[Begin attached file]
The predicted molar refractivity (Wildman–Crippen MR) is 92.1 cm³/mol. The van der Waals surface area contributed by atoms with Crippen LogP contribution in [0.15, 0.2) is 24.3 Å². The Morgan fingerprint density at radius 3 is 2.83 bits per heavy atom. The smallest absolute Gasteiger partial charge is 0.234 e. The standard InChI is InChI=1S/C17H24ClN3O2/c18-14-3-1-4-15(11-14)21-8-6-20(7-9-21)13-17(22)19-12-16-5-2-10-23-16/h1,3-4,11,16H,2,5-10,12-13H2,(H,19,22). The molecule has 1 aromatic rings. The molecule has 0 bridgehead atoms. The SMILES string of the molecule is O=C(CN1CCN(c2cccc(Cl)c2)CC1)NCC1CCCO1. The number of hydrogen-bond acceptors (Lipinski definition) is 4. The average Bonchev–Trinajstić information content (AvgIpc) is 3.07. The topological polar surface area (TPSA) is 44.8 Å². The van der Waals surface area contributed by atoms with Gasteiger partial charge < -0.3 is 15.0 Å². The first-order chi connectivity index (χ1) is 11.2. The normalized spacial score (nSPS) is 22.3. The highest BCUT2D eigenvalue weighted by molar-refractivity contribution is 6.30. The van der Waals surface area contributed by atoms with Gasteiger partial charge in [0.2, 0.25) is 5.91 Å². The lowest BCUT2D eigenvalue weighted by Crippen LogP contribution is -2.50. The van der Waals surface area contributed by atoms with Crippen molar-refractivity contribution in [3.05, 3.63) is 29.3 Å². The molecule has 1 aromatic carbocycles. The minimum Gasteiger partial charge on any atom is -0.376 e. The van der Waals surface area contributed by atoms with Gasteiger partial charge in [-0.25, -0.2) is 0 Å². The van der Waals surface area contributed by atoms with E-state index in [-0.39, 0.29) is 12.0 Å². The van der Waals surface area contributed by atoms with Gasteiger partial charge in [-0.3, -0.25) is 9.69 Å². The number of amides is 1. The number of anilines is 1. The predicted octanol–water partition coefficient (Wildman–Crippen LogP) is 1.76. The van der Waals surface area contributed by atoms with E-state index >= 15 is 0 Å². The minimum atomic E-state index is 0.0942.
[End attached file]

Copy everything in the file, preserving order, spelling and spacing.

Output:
The predicted molar refractivity (Wildman–Crippen MR) is 92.1 cm³/mol. The van der Waals surface area contributed by atoms with Crippen LogP contribution in [0.15, 0.2) is 24.3 Å². The Morgan fingerprint density at radius 3 is 2.83 bits per heavy atom. The smallest absolute Gasteiger partial charge is 0.234 e. The standard InChI is InChI=1S/C17H24ClN3O2/c18-14-3-1-4-15(11-14)21-8-6-20(7-9-21)13-17(22)19-12-16-5-2-10-23-16/h1,3-4,11,16H,2,5-10,12-13H2,(H,19,22). The molecule has 1 aromatic rings. The molecule has 0 bridgehead atoms. The SMILES string of the molecule is O=C(CN1CCN(c2cccc(Cl)c2)CC1)NCC1CCCO1. The number of hydrogen-bond acceptors (Lipinski definition) is 4. The average Bonchev–Trinajstić information content (AvgIpc) is 3.07. The topological polar surface area (TPSA) is 44.8 Å². The van der Waals surface area contributed by atoms with Gasteiger partial charge < -0.3 is 15.0 Å². The first-order chi connectivity index (χ1) is 11.2. The normalized spacial score (nSPS) is 22.3. The highest BCUT2D eigenvalue weighted by molar-refractivity contribution is 6.30. The van der Waals surface area contributed by atoms with Gasteiger partial charge in [0.2, 0.25) is 5.91 Å². The lowest BCUT2D eigenvalue weighted by Crippen LogP contribution is -2.50. The van der Waals surface area contributed by atoms with Crippen molar-refractivity contribution in [3.05, 3.63) is 29.3 Å². The molecule has 1 aromatic carbocycles. The minimum Gasteiger partial charge on any atom is -0.376 e. The van der Waals surface area contributed by atoms with Gasteiger partial charge in [-0.25, -0.2) is 0 Å². The van der Waals surface area contributed by atoms with E-state index in [-0.39, 0.29) is 12.0 Å². The van der Waals surface area contributed by atoms with Gasteiger partial charge in [-0.3, -0.25) is 9.69 Å². The number of amides is 1. The number of anilines is 1. The predicted octanol–water partition coefficient (Wildman–Crippen LogP) is 1.76. The van der Waals surface area contributed by atoms with E-state index >= 15 is 0 Å². The minimum atomic E-state index is 0.0942.